Views From the Floor

CCC no evil? Effective yield blows out in high yield credit; a Christmas present for oil bulls; and the possible death of neo-liberalism.


Will there be a second UK ‘youthquake’?; how will manufacturing data affect markets?; and bifurcation in the bond market.
 

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CCC No Evil? Or, Why the Increase in Effective Yield Is a Worrying Sign

Following on from our discussion of bifurcation in the credit market last week, we note that the effective yield on CCC rated corporate bonds continues to increase, compared with the wider high-yield universe.

Figure 1 shows the effective yield on US bonds rated CCC or lower, less the effective yield on the High Yield Corporate Master II. Two of the three previous spikes in the past 20 years have been correlated with recessions (the 2015-2017 increase was correlated with a sharp fall in the oil price, which rendered many of the reserves operated by CCC rated energy companies uneconomic).

We would caveat this observation. Accommodative monetary policy from central banks in the last decade would imply a higher effective yield spread, as it would reduce the cost of funding for everyone but CCCs. In this sense, this spike could be different.

Despite our caveat, we believe analysing the effective yield remains the best measure of default events – after all, recoveries are denominated in dollars, not spread. In isolation, this is not a good sign.

Figure 1. Effective Yield on US Bonds Rated CCC or Lower Less Effective Yield on High Yield Corporate Master II

Effective Yield on US Bonds Rated CCC or Lower Less Effective Yield on High Yield Corporate Master II

Source: Deutsche Bank Research, ICE, BAML, Haver Analytics; as of November 2019.

A Christmas Present for Oil Bulls?

Could crude prices be supported by structural tailwinds?

Capital expenditure within the energy sector globally has declined around 70% since 2014 and has not recovered (Figure 2). This has resulted in a collapse in the resource replacement ratio, which is now hovering around 15% (Figure 3). Put another way, for every six barrels of oil consumed globally, only one is being discovered to replace it, as oil companies fail to bring new reserves on stream.

The decreasing supply is a support for crude prices. And what is good for crude prices has historically been good for energy companies, making them cheaper on a price to cash flow (Figure 4) and return on invested capital (‘ROIC’) basis (Figure 5).

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As of 2 December 2019. Data looks at S&P Composite 1,500 Oil & Gas Exploration.

Figure 3. Resource Replacement Ratio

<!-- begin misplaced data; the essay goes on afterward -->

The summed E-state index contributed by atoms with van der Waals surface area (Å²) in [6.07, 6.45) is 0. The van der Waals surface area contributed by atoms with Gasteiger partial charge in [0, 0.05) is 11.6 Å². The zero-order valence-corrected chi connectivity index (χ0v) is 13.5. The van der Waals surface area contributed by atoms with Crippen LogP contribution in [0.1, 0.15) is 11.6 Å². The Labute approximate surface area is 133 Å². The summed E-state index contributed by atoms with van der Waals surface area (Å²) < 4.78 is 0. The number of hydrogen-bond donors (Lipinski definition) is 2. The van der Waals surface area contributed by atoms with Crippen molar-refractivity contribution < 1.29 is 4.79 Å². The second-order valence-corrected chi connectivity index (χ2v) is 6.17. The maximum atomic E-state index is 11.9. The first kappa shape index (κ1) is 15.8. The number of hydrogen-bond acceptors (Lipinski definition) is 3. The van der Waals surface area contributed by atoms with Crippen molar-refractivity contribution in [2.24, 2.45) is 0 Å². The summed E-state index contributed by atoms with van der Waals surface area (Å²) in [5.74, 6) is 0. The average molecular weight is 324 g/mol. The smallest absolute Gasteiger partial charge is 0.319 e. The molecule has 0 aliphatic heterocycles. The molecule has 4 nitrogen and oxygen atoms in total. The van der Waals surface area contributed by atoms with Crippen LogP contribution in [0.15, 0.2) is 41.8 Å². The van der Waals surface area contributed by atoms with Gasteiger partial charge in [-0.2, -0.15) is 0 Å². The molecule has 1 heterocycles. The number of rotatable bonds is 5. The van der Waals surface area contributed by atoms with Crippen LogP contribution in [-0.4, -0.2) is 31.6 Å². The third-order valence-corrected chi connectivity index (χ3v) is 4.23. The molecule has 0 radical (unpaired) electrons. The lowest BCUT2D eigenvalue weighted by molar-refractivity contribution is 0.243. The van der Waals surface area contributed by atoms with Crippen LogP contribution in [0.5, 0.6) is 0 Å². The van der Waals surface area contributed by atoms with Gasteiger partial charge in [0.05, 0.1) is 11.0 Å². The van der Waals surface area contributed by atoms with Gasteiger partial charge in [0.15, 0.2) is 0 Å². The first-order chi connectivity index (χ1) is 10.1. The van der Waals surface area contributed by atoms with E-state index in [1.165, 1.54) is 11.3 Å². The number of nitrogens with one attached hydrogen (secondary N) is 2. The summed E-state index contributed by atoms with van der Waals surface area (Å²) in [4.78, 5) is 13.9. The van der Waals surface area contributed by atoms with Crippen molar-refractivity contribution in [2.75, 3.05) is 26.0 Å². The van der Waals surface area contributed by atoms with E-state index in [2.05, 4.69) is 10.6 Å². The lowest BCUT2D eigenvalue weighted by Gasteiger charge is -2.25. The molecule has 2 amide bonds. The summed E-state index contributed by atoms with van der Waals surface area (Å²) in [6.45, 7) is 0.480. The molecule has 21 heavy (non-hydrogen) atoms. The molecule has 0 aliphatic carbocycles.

Resource Replacement Ratio

Source: Rystad Energy; as of December 2019.

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As of 3 December 2019.

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As of 3 December 2019.

Neoliberalism: ‘Rumours of My Death Might Not Be Exaggerated

Expansion in government spending appears to be the topic du jour: the Japanese government has launched a larger-than-expected 13.2-trillion yen (USD121 billion) fiscal stimulus package to be spent over the next 15 months (Figure 6). In the UK, the opposition Labour party is promising a 5-year, GBP150 billion “social transformation fund” on top of a GBP250 billion “green transformation fund” to be spent over 10 years. Even in the US, where economic growth has been higher, rising inequality is causing some voters to demand increased government spending. Democratic presidential candidate Elizabeth Warren, for example, plans to increase taxes to help finance the construction of affordable housing, if she becomes president. In Germany, trade union and business leaders are calling for a EUR450 billion public investment offensive, which the government has so far rejected (Figure 7).

Figure 6. Japanese Stimulus Packages Since 2000

Japanese Stimulus Packages Since 2000

Source: Ministry of Finance, Bloomberg; as of 28 November 2019.

Figure 7. Proposed 10yr German Infrastructure Plan (EUR 450 Billion)

Proposed 10yr German Infrastructure Plan (EUR 450 Billion)

Source: Man Group; as of 3 December 2019.

A social attitudes poll conducted in Germany by Forum New Economy possibly demonstrates why there is a call for the German government to embrace a more expansionary fiscal policy. Figure 8 shows responses to four questions about privatisation, individualism, social decline and income inequality. The result could be characterised as a resounding victory for left-wing ideas: privatisation was seen as having gone too far, income inequality was seen as risk to social cohesion, individualism was reviled and the risk of overall social decline was thought to be high.

Changes in fiscal policy are unlikely to happen quickly in Germany, but the mood music does seem to be changing, and in a variety of geographies as well. With bond yields having potentially overshot in the summer, we are keenly watching the market reaction in inflation proxies to judge the extent to which the regime is changing. The implications are, of course, enormous.

Figure 8. German Attitudes Surveyed

German Attitudes Surveyed

Source: Forum New Economy; a survey of 1009 individuals from 9-13 October 2019. Responses will not sum to 100 due to “I do not know” answers.

With contribution from: Andrew Freestone (Man Solutions, Portfolio Manager) and Ed Cole (Man GLG, Managing Director).